I went to see Blur on Friday. I did it to make me feel better about that awful news posted below. It did make me feel better, even if just for a few hours. Because i now have a job writing for Platform, I also reviewed the gig. Well, it's a review of sorts. Platform have had to edit it slightly, because i do not understand the notion of word counts and because my big mouth also translates to the page. But copied in below is my full, unedited review.
"In a brazen and frankly unnecessary attempt to win over the crowd, tonight Damon Albarn jokes about this show being the first to go on sale, cannily implying that those present are the real Blur fans. But he’s not talking to me. I don’t deserve that. I waited until an entire twenty-four hours before the start of the show to arrange a reduced-price ticket. I’m such a tourist. I can’t even decide on my favourite Blur album.
But as if to spite my flagrancy, things don’t go quite to plan and I almost get bitten hard on my tight arse. By the time I arrive at Hyde Park, my friend with the spare ticket is already inside the arena and I spend the next hour and a half getting both her answer phone and increasingly, childishly anxious. There’s a mobile phone black spot playing havoc with my heart and threatening to crush the realisation of a long held teenage dream. As cultural imperialists Vampire Weekend take to the stage, I decide to panic-buy a ticket from a couple who’ve been lucky enough to win backstage passes. Hate them. Just as we complete the transaction, my phone begins to ring. Great timing. It must be a tout conspiracy. I accelerate from zero to one-too-many tickets faster than an LA ambulance with a dead popstar inside. But at least I’m guaranteed to get in now.
As I make my way to the bar, I embarrassingly realise the hole in my cut-offs thinks it’s a charity and has decided to donate all of my money to the grass; a grass that’s populated by such a high proportion of twats I start to think I may have bought a ticket for an Oasis concert instead. Fantastic. Showers of Tuborg bottles filled with piss fly through the crowd, hitting boring people in their fat faces. This makes me feel a little better. All it needs to do now is start raining.
But it doesn’t. The sky stays so blue its like it was drawn in to evoke the sense of hope of the New Labour 90s boom Blur are inexorably tied to. Because, as relevant as Blur have remained, tonight is all about the past. It’s a nostalgia trip which Blur embrace unashamedly, airing a selection of songs from each one of their seven albums. For the most part, time has been incredibly kind to their back catalogue (although “She’s So High” still sounds like the first song they ever wrote) and, in particular, Alex James. The more bourgeois he becomes, the better he looks. I have a man crush. If that’s what a champagne addiction does for you, then hook some Moet to my veins now. Sadly, the same can’t be said for poor Dave Rowntree, the torment of time emphasised by a devious camera man who decides to provide a big screen close up of his overflowing mid-rift and animated jowls at exactly the point Damon utters the fateful “all the seams are splitting ” line from “Tracey Jacks”. It can’t be a coincidence and it’s not the only time that this words ring eerily true tonight.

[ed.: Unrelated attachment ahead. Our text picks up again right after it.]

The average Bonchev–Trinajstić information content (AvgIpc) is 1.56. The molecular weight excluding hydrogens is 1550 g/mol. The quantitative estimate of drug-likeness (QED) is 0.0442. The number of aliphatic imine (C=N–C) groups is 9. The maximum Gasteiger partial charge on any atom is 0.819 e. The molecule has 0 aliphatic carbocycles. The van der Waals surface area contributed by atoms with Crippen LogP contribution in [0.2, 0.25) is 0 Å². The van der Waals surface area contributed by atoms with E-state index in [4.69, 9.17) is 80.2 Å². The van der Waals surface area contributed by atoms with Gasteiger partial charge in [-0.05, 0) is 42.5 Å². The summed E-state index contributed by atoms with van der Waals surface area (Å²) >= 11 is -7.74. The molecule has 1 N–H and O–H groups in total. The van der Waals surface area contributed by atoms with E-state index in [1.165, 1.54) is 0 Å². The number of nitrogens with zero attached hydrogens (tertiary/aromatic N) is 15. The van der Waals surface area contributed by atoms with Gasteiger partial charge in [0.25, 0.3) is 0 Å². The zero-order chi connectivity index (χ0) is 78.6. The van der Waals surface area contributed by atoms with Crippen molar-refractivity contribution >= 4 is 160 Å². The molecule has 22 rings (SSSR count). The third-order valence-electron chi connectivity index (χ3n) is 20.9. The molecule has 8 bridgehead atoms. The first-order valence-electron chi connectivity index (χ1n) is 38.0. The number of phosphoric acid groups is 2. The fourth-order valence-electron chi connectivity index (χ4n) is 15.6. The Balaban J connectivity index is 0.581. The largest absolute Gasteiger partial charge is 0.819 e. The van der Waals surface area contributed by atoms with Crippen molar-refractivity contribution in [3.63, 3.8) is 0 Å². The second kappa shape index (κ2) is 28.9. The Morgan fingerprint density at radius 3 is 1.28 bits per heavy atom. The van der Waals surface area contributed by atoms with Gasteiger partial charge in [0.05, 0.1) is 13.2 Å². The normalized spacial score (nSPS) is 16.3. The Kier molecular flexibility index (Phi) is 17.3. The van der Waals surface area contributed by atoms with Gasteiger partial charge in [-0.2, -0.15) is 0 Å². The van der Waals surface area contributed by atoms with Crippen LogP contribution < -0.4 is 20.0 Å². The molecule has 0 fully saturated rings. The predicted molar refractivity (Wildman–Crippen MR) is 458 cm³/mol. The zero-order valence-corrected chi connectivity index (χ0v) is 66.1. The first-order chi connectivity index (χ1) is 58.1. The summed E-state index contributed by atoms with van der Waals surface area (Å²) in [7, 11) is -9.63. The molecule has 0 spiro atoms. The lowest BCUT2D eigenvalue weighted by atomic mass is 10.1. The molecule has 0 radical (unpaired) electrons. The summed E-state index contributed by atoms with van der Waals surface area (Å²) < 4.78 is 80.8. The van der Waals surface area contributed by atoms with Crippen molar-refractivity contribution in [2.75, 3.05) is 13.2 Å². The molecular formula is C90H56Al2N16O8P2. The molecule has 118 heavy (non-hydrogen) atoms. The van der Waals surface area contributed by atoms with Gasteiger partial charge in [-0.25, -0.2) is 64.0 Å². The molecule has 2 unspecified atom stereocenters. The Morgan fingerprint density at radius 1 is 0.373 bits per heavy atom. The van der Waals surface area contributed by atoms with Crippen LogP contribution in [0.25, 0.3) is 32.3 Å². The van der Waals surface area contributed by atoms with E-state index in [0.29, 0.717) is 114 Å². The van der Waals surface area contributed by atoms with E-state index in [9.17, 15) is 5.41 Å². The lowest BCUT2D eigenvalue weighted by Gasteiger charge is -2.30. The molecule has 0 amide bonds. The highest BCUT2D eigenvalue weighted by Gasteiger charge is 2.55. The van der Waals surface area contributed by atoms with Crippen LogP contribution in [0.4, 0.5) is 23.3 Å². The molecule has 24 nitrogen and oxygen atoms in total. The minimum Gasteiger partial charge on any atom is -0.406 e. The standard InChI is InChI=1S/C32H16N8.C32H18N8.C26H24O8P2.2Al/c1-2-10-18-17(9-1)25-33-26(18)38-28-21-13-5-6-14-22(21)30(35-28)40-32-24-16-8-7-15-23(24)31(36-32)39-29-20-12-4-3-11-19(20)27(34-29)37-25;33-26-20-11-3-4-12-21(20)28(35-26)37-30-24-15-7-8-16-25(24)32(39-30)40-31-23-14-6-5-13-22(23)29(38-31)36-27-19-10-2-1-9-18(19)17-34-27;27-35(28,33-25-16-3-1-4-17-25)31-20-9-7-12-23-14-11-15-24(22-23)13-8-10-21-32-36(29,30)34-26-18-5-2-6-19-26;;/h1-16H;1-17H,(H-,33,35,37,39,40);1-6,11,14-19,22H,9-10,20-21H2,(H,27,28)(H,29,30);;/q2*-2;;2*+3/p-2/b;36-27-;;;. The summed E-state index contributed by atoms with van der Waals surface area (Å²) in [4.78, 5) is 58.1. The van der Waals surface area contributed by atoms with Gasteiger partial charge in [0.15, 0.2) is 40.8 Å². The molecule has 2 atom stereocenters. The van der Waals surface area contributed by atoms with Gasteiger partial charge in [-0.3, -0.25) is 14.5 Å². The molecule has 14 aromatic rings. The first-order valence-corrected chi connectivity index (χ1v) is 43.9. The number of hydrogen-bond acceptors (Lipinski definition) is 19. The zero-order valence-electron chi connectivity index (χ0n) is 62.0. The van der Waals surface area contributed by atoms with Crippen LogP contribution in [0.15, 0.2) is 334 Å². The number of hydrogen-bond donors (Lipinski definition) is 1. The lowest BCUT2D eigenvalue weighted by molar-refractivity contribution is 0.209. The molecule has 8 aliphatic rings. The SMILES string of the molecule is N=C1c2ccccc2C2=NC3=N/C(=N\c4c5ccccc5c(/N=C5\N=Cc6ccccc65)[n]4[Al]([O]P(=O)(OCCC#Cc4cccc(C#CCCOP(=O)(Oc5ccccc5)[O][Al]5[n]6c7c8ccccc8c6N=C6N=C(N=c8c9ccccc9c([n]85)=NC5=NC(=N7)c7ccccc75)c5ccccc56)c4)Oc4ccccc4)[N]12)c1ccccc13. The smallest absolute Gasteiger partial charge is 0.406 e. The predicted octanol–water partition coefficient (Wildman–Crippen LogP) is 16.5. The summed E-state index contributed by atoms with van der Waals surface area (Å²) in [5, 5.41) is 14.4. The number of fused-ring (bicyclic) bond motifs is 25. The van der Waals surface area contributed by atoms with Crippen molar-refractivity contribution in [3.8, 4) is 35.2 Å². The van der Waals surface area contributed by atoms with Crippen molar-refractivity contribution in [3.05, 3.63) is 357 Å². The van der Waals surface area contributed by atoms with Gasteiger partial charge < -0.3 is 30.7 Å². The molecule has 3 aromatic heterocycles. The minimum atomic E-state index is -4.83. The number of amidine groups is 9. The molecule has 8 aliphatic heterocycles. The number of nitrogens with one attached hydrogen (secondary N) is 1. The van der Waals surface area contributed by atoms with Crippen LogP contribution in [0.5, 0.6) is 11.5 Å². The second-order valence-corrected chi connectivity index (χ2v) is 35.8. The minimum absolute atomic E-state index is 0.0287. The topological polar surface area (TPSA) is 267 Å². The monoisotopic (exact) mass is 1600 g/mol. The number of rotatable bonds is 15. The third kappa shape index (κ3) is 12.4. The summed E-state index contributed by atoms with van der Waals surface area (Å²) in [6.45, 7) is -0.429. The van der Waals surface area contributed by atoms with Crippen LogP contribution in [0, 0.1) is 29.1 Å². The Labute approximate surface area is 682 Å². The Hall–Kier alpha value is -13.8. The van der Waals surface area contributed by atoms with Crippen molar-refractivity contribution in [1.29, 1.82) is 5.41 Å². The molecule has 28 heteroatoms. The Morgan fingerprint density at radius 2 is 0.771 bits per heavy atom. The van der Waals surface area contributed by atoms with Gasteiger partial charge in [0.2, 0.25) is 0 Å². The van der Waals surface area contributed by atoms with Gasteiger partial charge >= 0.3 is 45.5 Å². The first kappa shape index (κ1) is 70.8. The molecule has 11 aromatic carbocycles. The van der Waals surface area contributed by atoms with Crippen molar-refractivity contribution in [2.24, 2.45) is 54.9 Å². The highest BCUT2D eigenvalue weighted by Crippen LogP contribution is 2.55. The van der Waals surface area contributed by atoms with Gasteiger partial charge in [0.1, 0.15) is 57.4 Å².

We all know we’re going to die of something this summer (thanks, The Media), but if it’s to be soundtracked by “This Is A Low”, then it’ll be a beautiful final communal sunset, even when the mass sing-a-long sounds like aural pig flu. It’s an anthem for Broken Britain, sung along to by all the people that keep breaking it. It’s like all the characters Damon has created in his lyrics are standing there in the crowd screaming back at him, like a musical “Lunar Park”. Thank God he didn’t create Patrick Bateman. Nevertheless, I could quite easily go the rest of my life without ever again hearing some fat HMV indie dad with sunburn and an over designed River Island T shirt bellow along to “Tender” like he’s never heard music before. It’s like drawing a moustache on the Mona Lisa, but less funny and with more BO. It’s Ernold Same’s one gig of the year. But it must be a beautiful moment for the band. Damon in particular appears visibly moved by the reception they receive, although he’s manned up a little after going Gwyneth Paltrow at Glastonbury. It probably also makes him feel better to know that he’s not the only one here who can’t sing very well and he certainly looks only slightly less trampy than his fans.
But, as populist as Blur are, this isn’t an Oasis gig. The crowd might be mainly 18-to-over-30-and-off-their-fuckin-heads, but at least what they’re here for is much more intelligent than gigs this size generally are. They close with what’s probably the best final encore ever in “For Tomorrow” and “The Universal”. Those songs still hit hard, perhaps harder than ever before. It’s almost as if they were always written for this moment. As if they’d consciously written their own history from the start.
Strategically wading through a carpet of plastic bottles as we leave, the chorus to that final song is looping in my head and all I can think is “fuck, they’re the band The Beatles could’ve been”. Ask me what my favourite Blur album is now. I’d have to say The Best of Blur. That’s what it was tonight."
And sorry for the terrible title for the post. If only i was as clever as i thought i was.